The only thing we have to fear is fear itself
Have you seen the latest TV commercials promoting the new Jeep Grand Cherokee for 2011? The theme is summarized with the slogan, "The Things We Make, Make Us". The 'manifesto' video ad, 1:01 minutes long, makes an unanabashed appeal to American pride and patriotism. Poignant scenes are punctuated by proud declarations.
"This once was a country that made things, beautiful things, and so it is again." "It was a country of colts (with the image of colts galloping across the screen) that made Colt revolvers, and Jeeps (pictures of a stream of Army Jeeps presumably poised for the Normandy invasion, then liberating the streets of European towns in the Second World War).... These things make us who we are."
The American industrial heartland will surely rise again, given the inspirational lead that Chrysler beckons us to follow. The fact that the non-renewable resources critical to this heroic enterprise will not be affordably available to sustain it is just one of life's tiny, inconvenient details that are best swept under the carpet. Pessimism, not the reality of limited resources, is our real enemy you know. What did Obama say? He repeated FDR. "The only fear we have is fear itself." God, is that all. And here I thought I had to worry about Peak Everything and the prospect of a thermo-nuclear exchange that might follow the desperate scramble for scarce resources. Or the strong possibility of biological and chemical war, but then, here I go being pessimistic again. Maybe I should look on the bright side of life, the life that these SUV ads promise me.
The reality of urban gridlock vs. the fantasy of wilderness escape
It is interesting that the product Chrysler is pitching an SUV whose production involved the expenditure of a least 400 barrels of oil per vehicle--or its equivalent--and tons of metals and minerals first mined, then transported, then smelted, then shipped to a factory to rendevous with rubber harvested thousands of miles away and fashioned into a vehicle by hundreds of employees who demand a range of products and services as recompense for their beautiful craftsmnship. Employees who fought two hours of traffic driving their Jeep to work, only to repeat the ordeal after their shift. But hey, they are Americans, like the can-do Americans we once knew, who get the job done! And once it is done, this same vehicle then is marketed as an off-road machine that is seen dashing through lush forests, across unpolluted rivers and over the vast and seemingly pristine Moab desert of Utah."Go where regrets can't follow" is the motto that subtitles the scene. Cameras don't show the getting there, however. You know, the Jeep Grand Cherokee stuck in bumper-to-bumper freeway traffic on a Friday afternoon as its driver tries to make it to his weekend gettaway, cursing and honking in a vehicle built for speed but trapped in a nation of gridlock. But alas, the promised land of galloping colts, lush forests and pristine deserts, the America of our fantasies, the one advertisers play on, surely awaits us. It is quite the juxtaposition. The nasty, noisy and smoky process of primary and secondary industrial activity that heralds the resurgence of proud American manufacturing, co-existing with an apparently vast and uncluttered American hinterland.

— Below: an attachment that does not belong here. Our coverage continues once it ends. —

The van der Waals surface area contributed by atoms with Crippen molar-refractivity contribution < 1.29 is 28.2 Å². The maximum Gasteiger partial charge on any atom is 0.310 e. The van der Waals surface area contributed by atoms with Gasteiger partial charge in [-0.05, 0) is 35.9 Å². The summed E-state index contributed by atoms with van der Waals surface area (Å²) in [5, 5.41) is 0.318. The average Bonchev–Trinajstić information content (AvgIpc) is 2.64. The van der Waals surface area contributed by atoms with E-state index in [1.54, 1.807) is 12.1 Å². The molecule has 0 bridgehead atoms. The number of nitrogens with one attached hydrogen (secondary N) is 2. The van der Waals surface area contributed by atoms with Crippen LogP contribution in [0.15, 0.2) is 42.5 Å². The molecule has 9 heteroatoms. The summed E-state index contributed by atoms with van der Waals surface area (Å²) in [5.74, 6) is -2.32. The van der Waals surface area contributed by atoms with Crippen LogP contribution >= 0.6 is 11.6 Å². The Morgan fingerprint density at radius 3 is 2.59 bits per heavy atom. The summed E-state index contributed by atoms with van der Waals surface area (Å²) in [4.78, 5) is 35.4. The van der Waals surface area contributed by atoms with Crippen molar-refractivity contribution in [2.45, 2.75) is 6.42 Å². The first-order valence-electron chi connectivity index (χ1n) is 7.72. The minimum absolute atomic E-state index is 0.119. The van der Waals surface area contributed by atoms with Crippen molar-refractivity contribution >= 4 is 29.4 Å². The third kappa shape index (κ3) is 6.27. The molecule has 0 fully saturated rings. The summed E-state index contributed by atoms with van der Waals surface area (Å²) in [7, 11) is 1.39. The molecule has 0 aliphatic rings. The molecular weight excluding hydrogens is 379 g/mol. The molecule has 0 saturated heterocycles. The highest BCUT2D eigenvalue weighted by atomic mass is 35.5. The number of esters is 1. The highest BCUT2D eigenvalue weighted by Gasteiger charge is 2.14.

There are more than 254 million registered passenger vehicles in America and more than 100 million are SUVs and trucks, with over 8 million of that category sold in 2008 alone. Few of them apparently know or care to know that it takes 98 tons of dead plants and animals buried for eons at seabed, lake and river bottoms to produce one gallon of gas for a nation that consumes one quarter of the world's crude oil. America isn't a country of colts but a country of dolts. How sad it is to see so many fat-ass Crocodile Dundee wanabees and redneck "chicks with dicks" lay down $40,000 US to feed a self-image manufactured by Madison Avenue when their SUV spends most of its life outside a shopping mall or in the drive-in queue of MacDonalds? How many ever see the wilderness? And of those who do, how, one wonders, do they all manage to find it---where are these huge pristine expanses in a nation bursting with 308 going on 508 million people? The answer can be found in the last line of the commercial that has dominated the airways recently:
"The Jeep Grand Cherokee---built for a world without limits"
That just about says it all. American car manufacturers and their ad agencies--- and those who fall for their pitch---really don't have a goddam clue. The phrase "Peak Oil" is notably absent from all of videos and from all the reviews. Instead, we read about "fuel economy". We are supposed to be impressed that the new Jeep Grand Cherokee can allegedly travel 500 miles on a full 24.6 gallon tank. "That's 16 miles in the city and 22 miles on the highway!". Wow. That means that when gas is $20/gallon as analysts like Christopher Steiner predict it will be, it will cost you about a dollar per mile---that is if hyperinflation doesn't overtake us. Auto journalists, like the consuming public who read their columns, are like deer transfixed by the headlights. They see all the bells and whistles and all of the specs but are blinded by the same infatuation with these toys that Americans of three generations ago had for the Model T Ford. The internal combustion engine is as inefficient as it ever was. But maybe that's a good thing, otherwise there would be more drivers driving more cars. You have to feel sorry for American capitalism, it just can't defeat those efficiency paradoxes. Especially when it encourages runaway populaton growth to grow the pool of cheap labour and delusional, manipulated consumers.
I must agree. The Jeep Grand Cherokee for 2011 really is built for a world without limits. Unfortunately, that world is not the one we live in.